Every year about this time, the Juneberry bed looks like this:
A light bulb went on
But yesterday afternoon, I had a gardener’s epiphany. I don’t see this bed from the house, but it is highly visible from the road. What if I weeded it thinking of who was going to view it, and how they were going to view it? People whiz by in their cars. They can see the bright flowers. They can see the big weeds that obscure the structure of the daylilies. They can see the grass growing higher than the daylilies themselves, making the whole bed look sloppy. But they can’t see the ground ivy, the teeny seedlings, and the low growing dandelions.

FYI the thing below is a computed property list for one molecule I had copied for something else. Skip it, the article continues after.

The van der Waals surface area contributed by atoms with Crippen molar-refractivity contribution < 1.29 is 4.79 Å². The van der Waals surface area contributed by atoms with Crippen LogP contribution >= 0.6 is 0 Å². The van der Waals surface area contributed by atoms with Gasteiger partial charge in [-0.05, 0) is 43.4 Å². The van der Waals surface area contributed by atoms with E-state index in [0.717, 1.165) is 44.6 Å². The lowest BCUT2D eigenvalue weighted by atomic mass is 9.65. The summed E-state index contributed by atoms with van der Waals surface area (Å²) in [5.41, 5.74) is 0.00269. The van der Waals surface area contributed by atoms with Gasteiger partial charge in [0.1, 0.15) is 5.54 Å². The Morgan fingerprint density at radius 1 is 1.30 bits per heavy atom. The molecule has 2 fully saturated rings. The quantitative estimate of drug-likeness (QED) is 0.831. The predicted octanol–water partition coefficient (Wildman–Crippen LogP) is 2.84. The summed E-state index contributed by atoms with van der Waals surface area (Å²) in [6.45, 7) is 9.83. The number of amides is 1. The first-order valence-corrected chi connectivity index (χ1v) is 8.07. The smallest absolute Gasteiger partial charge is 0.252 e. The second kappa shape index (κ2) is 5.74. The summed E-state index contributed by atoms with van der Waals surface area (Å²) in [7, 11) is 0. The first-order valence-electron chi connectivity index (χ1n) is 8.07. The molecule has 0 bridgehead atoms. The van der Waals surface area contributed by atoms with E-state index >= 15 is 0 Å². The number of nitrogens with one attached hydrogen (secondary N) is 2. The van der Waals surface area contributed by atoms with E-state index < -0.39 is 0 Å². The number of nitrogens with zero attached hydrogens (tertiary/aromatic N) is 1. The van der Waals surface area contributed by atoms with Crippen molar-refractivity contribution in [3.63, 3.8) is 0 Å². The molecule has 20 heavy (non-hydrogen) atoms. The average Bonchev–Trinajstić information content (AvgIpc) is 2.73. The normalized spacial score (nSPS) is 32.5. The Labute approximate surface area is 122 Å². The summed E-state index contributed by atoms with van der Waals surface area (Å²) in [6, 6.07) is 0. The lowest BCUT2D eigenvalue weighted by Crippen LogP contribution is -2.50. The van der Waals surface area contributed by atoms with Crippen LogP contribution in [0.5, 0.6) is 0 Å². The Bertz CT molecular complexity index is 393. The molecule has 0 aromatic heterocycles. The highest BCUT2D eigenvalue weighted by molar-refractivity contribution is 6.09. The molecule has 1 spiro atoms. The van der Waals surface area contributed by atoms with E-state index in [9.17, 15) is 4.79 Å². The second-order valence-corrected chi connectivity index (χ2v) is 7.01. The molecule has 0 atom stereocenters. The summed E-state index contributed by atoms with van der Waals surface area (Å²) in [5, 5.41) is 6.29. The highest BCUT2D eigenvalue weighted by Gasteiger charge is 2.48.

Why don’t I weed this bed in terms of its audience, its main viewers? Why don’t I weed the whole thing so that it looks good from the road? This may be a no brainer to many of you, but to me it was a revelation. Sure, it would be better for the plants if I weeded it perfectly—and it would take me a week, and meanwhile all the other flower beds would only get worse. Yes, all those grass roots that didn’t come up when I tugged on the grass will resprout, but all those flowering weeds will never set seed now.
So this is how it looked an hour or two after the light bulb went on:
Much better, don’t you think? From a distance, this bed now looks like it is being cared for. I can see plenty of work left to do, but I know I’ve bought myself some time and can turn my attention elsewhere for a little while.
I never dreamed doing a less-than-perfect job would give me so much satisfaction. How about you? What new and obvious insights about gardening have you had lately?